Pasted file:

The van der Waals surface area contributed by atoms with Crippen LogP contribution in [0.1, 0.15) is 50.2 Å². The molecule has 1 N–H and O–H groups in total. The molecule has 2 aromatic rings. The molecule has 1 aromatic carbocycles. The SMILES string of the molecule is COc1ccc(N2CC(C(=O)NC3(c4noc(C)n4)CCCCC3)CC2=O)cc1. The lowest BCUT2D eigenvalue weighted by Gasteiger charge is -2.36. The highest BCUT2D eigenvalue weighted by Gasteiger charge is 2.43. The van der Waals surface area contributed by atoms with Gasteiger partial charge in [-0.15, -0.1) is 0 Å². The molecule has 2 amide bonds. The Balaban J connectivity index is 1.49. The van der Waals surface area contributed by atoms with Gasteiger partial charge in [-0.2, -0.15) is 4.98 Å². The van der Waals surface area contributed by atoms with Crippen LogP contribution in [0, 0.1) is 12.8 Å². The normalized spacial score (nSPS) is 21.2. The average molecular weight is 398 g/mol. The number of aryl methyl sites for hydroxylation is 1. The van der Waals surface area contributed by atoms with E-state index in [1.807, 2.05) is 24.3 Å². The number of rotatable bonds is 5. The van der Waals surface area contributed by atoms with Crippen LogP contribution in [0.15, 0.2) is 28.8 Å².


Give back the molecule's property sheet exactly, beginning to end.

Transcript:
The van der Waals surface area contributed by atoms with Crippen LogP contribution in [0.1, 0.15) is 50.2 Å². The molecule has 1 N–H and O–H groups in total. The molecule has 2 aromatic rings. The molecule has 1 aromatic carbocycles. The SMILES string of the molecule is COc1ccc(N2CC(C(=O)NC3(c4noc(C)n4)CCCCC3)CC2=O)cc1. The lowest BCUT2D eigenvalue weighted by Gasteiger charge is -2.36. The highest BCUT2D eigenvalue weighted by Gasteiger charge is 2.43. The van der Waals surface area contributed by atoms with Gasteiger partial charge in [-0.15, -0.1) is 0 Å². The molecule has 2 amide bonds. The Balaban J connectivity index is 1.49. The van der Waals surface area contributed by atoms with Gasteiger partial charge in [-0.2, -0.15) is 4.98 Å². The van der Waals surface area contributed by atoms with Crippen LogP contribution in [0, 0.1) is 12.8 Å². The normalized spacial score (nSPS) is 21.2. The average molecular weight is 398 g/mol. The number of aryl methyl sites for hydroxylation is 1. The van der Waals surface area contributed by atoms with E-state index in [1.807, 2.05) is 24.3 Å². The number of rotatable bonds is 5. The van der Waals surface area contributed by atoms with Crippen LogP contribution in [0.15, 0.2) is 28.8 Å².